I drew on my boots and coat, and started on my visit to the Allen House. The night was in perfect contrast with the previous one. There was no moon, but every star shone with its highest brilliancy, while the galaxy threw its white scarf gracefully across the sky, veiling millions of suns in their own excessive brightness. I paused several times in my walk, as broader expanses opened between the great elms that gave to our town a sylvan beauty, and repeated, with a rapt feeling of awe and admiration, the opening stanza of a familiar hymn:--

"The spacious firmament on high, With all the blue ethereal sky, And spangled heavens, a shining frame, Their great Original proclaim."

How the beauty and grandeur of nature move the heart, as if it recognized something of its own in every changing aspect. The sun and moon and stars--the grand old mountains lifting themselves upwards into serene heights--the limitless expanse of ocean, girdling the whole earth--rivers, valleys, and plains--trees, flowers, the infinite forms of life--to all the soul gives some response, as if they were akin.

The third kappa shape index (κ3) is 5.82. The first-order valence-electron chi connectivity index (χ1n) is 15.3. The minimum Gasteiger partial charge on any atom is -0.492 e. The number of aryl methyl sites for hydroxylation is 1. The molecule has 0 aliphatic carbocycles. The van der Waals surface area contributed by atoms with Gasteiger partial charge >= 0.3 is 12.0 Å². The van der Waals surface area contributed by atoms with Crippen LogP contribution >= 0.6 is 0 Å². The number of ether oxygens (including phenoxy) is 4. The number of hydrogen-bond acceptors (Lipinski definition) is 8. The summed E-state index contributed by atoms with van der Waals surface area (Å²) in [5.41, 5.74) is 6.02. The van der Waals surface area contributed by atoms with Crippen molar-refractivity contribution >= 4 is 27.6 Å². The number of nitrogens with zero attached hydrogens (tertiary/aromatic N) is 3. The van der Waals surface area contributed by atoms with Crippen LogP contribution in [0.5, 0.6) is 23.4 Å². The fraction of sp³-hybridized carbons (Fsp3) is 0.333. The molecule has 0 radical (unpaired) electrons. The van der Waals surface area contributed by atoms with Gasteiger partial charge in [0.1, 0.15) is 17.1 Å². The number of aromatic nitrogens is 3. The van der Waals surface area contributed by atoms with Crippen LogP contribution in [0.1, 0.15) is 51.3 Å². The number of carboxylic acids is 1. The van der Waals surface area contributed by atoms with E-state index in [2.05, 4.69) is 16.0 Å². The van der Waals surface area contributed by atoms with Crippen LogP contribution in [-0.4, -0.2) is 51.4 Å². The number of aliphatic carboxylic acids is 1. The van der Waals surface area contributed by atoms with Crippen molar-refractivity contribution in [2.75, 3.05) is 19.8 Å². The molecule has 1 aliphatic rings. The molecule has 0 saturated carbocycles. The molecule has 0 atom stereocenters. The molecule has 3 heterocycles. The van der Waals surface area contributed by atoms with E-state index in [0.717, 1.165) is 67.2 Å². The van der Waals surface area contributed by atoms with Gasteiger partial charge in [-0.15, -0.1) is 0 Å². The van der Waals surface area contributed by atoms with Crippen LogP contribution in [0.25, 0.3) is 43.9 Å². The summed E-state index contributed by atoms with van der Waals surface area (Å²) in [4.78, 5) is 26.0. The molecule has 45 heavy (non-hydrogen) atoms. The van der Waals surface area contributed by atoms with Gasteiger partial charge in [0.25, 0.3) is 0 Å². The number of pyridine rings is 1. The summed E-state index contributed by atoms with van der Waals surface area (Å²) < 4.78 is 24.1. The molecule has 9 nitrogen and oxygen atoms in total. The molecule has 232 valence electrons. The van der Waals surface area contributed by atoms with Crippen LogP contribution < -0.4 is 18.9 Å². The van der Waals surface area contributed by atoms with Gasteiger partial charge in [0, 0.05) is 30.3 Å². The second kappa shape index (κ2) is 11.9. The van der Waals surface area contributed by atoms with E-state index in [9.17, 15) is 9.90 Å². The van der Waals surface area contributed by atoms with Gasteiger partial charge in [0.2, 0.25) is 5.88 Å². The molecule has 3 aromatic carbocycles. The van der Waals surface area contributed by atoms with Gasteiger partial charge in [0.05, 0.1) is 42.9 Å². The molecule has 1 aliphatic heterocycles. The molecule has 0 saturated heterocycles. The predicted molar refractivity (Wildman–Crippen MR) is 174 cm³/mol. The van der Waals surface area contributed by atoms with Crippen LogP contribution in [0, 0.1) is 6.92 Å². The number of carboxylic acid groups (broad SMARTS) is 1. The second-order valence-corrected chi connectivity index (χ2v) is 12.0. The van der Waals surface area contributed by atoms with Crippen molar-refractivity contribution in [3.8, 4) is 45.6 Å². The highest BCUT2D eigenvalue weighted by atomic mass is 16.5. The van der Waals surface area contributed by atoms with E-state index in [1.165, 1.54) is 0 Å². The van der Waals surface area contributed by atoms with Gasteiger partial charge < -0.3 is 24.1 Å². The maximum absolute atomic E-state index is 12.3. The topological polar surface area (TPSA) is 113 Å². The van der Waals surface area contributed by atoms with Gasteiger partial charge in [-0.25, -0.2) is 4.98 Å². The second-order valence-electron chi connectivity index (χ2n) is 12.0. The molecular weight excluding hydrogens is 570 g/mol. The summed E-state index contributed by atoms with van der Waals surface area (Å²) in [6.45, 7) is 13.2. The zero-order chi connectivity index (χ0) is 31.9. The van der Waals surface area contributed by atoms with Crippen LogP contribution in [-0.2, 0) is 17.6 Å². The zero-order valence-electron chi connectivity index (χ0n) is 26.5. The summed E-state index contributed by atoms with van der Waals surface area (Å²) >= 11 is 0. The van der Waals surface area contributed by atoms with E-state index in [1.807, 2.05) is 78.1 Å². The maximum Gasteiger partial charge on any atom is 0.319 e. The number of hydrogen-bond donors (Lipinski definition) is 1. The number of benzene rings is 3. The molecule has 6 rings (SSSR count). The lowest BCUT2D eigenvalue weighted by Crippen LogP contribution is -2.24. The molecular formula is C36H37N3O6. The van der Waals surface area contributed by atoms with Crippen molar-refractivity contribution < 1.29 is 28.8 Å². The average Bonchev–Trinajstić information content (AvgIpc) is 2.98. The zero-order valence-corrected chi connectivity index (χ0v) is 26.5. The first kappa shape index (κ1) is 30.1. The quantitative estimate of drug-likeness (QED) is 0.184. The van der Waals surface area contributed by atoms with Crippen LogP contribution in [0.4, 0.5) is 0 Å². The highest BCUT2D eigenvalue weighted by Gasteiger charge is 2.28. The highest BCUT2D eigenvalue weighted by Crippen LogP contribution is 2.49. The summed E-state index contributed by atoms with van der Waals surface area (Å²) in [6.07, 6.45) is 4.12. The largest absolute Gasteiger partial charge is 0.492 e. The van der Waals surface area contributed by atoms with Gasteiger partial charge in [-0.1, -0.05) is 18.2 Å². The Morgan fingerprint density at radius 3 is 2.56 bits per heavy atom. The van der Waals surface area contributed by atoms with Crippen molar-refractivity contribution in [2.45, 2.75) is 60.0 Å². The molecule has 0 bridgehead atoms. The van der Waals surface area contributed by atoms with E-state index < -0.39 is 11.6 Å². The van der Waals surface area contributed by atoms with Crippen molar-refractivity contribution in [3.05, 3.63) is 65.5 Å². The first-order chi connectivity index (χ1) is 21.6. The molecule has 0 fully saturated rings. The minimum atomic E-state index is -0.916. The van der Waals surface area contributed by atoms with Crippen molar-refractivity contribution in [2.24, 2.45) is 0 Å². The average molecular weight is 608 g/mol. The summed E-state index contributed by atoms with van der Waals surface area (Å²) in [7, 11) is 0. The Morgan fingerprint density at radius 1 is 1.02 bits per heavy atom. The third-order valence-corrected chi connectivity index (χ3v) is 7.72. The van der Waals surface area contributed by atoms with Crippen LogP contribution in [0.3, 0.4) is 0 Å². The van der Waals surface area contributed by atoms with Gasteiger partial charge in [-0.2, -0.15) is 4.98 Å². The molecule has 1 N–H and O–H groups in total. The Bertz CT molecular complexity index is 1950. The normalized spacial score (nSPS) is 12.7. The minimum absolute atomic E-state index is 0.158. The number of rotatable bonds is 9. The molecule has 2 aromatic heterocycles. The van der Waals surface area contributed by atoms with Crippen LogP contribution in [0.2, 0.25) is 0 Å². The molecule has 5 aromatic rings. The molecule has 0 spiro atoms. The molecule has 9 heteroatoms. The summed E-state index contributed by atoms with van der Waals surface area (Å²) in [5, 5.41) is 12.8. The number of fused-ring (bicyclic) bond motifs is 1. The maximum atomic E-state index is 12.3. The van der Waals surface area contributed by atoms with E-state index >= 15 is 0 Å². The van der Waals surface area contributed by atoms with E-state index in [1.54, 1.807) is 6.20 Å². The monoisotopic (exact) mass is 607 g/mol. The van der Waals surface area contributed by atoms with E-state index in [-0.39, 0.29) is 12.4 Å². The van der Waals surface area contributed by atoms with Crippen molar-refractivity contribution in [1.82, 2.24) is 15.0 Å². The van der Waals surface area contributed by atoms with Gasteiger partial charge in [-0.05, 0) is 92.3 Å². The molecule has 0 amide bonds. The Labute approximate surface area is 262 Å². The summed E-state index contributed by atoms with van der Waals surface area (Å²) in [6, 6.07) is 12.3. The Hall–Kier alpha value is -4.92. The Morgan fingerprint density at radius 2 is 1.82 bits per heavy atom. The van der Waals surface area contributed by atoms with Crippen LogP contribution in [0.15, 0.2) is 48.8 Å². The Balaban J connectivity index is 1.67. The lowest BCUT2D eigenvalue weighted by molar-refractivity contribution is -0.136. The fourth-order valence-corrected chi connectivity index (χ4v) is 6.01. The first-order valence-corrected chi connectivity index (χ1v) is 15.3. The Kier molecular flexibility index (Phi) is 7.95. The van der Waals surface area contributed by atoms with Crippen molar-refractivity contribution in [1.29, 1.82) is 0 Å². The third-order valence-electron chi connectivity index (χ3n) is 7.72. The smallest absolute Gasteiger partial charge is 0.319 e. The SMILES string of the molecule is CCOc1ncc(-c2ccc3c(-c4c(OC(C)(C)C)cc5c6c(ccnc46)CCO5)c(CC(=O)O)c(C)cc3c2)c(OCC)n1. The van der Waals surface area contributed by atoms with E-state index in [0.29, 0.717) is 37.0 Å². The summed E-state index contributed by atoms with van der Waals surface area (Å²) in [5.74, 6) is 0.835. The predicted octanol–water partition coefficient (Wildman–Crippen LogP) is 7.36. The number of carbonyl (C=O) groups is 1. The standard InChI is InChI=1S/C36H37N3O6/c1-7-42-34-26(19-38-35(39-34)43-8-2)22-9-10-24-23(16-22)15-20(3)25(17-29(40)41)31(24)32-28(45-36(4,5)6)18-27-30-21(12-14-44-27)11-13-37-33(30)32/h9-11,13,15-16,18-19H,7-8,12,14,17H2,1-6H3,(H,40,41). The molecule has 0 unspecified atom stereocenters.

I half forgot my interest in old Mrs. Allen, as my heart beat responsive to the pulsings of nature, and my thoughts flew upwards and away as on the wings of eagles. But my faithful feet had borne me steadily onwards, and I was at the gate opening to the grounds of the Allen House, before I was conscious of having passed over half the distance that lay between that and my home. I looked up, and saw a light in the north-west chamber, but the curtains were down.

On entering the house, I was shown by the servant who admitted me, into the small office or reception room opening from the hall. I had scarcely seated myself, when a tall woman, dressed in black, came in, and said, with a graceful, but rather stately manner--

"The Doctor, I believe?"

How familiar the voice sounded! And yet I did not recognise it as the voice of any one whom I had known, but rather as a voice heard in dreams. Nor was the calm, dignified countenance on which my eyes rested, strange in every lineament. The lady was, to all appearance, somewhere in the neighborhood of sixty, and, for an elderly lady, handsome. I thought of my remark to Constance about the beauty and deformity of age, and said to myself, "Here is one who has not lived in vain."

I arose as she spoke, and answered in the affirmative.

"You have come too late," she said, with a touch of feeling in her voice.

"Not dead?" I ejaculated.

"Yes, dead. Will you walk up stairs and see her?"